The $1.50 per unit royalty, representing approximately 10 per cent of the total cost, will be dropped from chipsets that support Intel's low-end CPUs, said the newspaper, citing an unnamed industry source.
Intel Taiwan and SiS did not return calls requesting confirmation of the story.
The apparent shift in policy is being seen as an attempt by Intel to aid sales of its low-end CPUs, which require support from compatible chipsets. Chipsets act as a vital bridge between the CPU and the rest of the PC.
Earlier this year, Intel stopped production of some of its own low-end chipsets in an attempt to encourage sales of more profitable high-end CPUs, leading to a shortage of the components, according to various reports.
Following this, Intel restarted production of the chipsets last month, sources in Taiwan claimed.
"To maintain current market share for low- to mid-end processors, Intel has to rely more and more on IC suppliers such as SiS and ATi. Thus, starting from next year, Intel will for the first time, stop charging SiS $1.50 per unit premium," said MasterLink Securities in a report published today.
In Taipei shares of SiS were up on the news, while rival Taiwanese chipmaker VIA Technologies, which has often clashed with Intel in the past and was not mentioned in the report of a royalty waiver, fell slightly.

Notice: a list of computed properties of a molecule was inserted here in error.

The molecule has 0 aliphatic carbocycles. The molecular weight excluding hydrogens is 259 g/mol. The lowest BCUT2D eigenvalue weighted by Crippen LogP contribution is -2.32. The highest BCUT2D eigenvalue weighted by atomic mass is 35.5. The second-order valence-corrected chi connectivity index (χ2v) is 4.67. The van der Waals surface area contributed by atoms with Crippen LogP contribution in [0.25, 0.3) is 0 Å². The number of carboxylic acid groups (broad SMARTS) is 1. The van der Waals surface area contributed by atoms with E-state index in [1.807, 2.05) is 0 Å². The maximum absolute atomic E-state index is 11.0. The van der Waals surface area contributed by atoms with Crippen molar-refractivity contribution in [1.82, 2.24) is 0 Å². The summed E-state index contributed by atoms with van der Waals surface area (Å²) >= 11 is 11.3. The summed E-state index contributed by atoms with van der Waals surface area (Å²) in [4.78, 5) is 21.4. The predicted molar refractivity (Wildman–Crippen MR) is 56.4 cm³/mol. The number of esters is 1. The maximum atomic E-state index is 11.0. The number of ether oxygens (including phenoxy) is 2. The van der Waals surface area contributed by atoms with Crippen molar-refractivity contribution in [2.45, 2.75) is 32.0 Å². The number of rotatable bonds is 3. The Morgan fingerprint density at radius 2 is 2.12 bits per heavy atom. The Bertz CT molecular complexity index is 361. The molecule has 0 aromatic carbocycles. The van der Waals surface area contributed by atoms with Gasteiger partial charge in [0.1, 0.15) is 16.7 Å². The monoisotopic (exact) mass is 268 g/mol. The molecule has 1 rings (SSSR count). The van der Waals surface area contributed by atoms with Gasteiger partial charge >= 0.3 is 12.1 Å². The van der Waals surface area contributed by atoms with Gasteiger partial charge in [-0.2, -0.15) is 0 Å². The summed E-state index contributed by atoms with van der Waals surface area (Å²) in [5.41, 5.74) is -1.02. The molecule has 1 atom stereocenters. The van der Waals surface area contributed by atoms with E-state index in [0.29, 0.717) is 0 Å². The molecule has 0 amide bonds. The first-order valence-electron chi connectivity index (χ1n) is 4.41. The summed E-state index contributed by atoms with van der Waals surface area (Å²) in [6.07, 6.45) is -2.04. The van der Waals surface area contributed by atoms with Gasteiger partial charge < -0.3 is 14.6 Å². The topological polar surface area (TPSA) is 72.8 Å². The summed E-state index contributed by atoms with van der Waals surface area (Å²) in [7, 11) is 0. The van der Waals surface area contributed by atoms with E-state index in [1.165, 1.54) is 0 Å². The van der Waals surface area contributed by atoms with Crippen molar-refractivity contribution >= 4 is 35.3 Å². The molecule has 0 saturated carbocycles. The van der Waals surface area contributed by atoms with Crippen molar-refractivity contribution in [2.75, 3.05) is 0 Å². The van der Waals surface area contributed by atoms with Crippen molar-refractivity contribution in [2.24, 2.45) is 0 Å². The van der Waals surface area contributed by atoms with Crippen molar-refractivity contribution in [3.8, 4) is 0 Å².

Both companies have seen sales of low-end chipsets rise significantly since Intel cut back on production recently.
VIA and SiS are the world's second and third largest makers of chipsets respectively, with 15 and 12 per cent market share, compared to Intel's 47 per cent, according to Goldman Sachs.
Analyst firm In-Stat recently estimated the value of the global PC chipset market at $6.9bn this year, and forecasts a steady rise to $10.3bn in 2009.
SiS reported sales revenue of $76.6m in the third quarter. The company focuses on desktop and notebook PC chipsets, but produces a variety of other products, including one of the key chips used in Microsoft's Xbox 360 games console.
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